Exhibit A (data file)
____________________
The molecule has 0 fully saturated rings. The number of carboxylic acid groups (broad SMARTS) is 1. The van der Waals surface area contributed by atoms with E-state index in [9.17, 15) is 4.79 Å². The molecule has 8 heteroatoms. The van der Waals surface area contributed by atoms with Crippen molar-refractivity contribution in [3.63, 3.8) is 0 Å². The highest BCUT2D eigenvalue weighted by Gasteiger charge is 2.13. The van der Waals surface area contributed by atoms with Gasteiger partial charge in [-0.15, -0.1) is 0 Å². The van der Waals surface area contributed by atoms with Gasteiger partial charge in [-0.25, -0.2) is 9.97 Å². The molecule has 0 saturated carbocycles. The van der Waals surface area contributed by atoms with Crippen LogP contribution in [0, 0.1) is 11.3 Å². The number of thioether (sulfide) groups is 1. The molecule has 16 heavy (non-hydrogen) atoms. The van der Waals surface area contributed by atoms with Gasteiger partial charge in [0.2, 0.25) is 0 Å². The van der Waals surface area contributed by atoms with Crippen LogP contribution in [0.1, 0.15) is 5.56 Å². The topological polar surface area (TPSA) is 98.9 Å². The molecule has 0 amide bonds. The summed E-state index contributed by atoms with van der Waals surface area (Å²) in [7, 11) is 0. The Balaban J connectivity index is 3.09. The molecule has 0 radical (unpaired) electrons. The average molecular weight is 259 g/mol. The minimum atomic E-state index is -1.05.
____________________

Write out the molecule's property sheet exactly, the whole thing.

The molecule has 0 fully saturated rings. The number of carboxylic acid groups (broad SMARTS) is 1. The van der Waals surface area contributed by atoms with E-state index in [9.17, 15) is 4.79 Å². The molecule has 8 heteroatoms. The van der Waals surface area contributed by atoms with Crippen molar-refractivity contribution in [3.63, 3.8) is 0 Å². The highest BCUT2D eigenvalue weighted by Gasteiger charge is 2.13. The van der Waals surface area contributed by atoms with Gasteiger partial charge in [-0.15, -0.1) is 0 Å². The van der Waals surface area contributed by atoms with Gasteiger partial charge in [-0.25, -0.2) is 9.97 Å². The molecule has 0 saturated carbocycles. The van der Waals surface area contributed by atoms with Crippen LogP contribution in [0, 0.1) is 11.3 Å². The number of thioether (sulfide) groups is 1. The molecule has 16 heavy (non-hydrogen) atoms. The van der Waals surface area contributed by atoms with Gasteiger partial charge in [0.2, 0.25) is 0 Å². The van der Waals surface area contributed by atoms with Crippen LogP contribution in [0.1, 0.15) is 5.56 Å². The topological polar surface area (TPSA) is 98.9 Å². The molecule has 0 amide bonds. The summed E-state index contributed by atoms with van der Waals surface area (Å²) in [7, 11) is 0. The Balaban J connectivity index is 3.09. The molecule has 0 radical (unpaired) electrons. The average molecular weight is 259 g/mol. The minimum atomic E-state index is -1.05.